|To:||Grant Likely <firstname.lastname@example.org>|
|Subject:||Re: [PATCH] MIPS: Add some irq definitins required by OF|
|From:||David Daney <email@example.com>|
|Date:||Tue, 26 Oct 2010 15:18:38 -0700|
|User-agent:||Mozilla/5.0 (X11; U; Linux x86_64; en-US; rv:220.127.116.11) Gecko/20100907 Fedora/3.0.7-1.fc12 Thunderbird/3.0.7|
On 10/14/2010 06:27 PM, Grant Likely wrote:
On Thu, Oct 14, 2010 at 3:02 PM, David Daney<firstname.lastname@example.org> wrote:
+#define NO_IRQ UINT_MAXReally? The verdict came down a long time ago that 0 is to be the value that means no irq, and only a few architectures still define NO_IRQ as -1. It is assumed that the architectures which do not define NO_IRQ use 0 as the invalid value. Mostly notably x86 does not define NO_IRQ, and Linus nack'd the patch to add it.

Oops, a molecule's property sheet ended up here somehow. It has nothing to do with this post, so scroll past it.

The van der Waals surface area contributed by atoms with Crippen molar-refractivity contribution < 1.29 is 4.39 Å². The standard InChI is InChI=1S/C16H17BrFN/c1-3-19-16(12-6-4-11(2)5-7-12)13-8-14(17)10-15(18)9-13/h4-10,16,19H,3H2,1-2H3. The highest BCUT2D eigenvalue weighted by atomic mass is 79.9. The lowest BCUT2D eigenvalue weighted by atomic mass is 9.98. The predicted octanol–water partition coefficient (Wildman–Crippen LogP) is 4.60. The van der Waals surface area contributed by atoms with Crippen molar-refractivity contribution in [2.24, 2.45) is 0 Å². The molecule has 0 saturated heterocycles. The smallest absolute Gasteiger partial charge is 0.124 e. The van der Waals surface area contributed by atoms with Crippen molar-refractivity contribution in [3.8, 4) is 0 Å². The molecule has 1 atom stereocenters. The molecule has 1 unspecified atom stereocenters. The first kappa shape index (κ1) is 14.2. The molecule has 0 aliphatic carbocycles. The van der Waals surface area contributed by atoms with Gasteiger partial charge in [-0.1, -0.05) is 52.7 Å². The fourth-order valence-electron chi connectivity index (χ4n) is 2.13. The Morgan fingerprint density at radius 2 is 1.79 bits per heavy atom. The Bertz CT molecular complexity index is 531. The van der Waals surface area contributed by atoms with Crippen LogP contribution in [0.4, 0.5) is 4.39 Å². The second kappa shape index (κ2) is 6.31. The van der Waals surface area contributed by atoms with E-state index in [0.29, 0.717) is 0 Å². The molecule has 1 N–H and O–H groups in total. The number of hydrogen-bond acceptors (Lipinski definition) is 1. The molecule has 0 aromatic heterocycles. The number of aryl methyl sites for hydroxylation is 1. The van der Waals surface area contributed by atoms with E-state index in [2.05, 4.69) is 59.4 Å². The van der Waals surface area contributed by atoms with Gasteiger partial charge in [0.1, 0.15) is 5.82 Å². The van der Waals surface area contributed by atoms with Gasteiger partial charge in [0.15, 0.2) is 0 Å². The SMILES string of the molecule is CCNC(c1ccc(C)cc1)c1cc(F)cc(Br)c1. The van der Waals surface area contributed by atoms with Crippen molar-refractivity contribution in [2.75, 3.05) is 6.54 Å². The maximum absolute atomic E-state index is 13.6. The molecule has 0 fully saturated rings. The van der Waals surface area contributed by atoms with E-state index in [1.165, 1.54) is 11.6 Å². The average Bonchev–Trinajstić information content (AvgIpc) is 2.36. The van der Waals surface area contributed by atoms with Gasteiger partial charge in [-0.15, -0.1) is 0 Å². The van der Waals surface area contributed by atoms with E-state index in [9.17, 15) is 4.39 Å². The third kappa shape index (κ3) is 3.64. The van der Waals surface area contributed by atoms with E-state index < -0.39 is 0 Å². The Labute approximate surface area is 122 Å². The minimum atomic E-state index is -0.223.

I was not part of that discussion.I would however note, that all the irq functions return unsigned, so a value of -1 is meaningless. Also my understanding is that 8259 based systems use the values of 0 - 15 as the interrupt numbers, making 0 unavailable for use as NO_IRQ.
Given these constraints, UINT_MAX would seem to be a good value. It has to be defined as something *and* have global visibility, because it is part of the OF irq mapping functions API.
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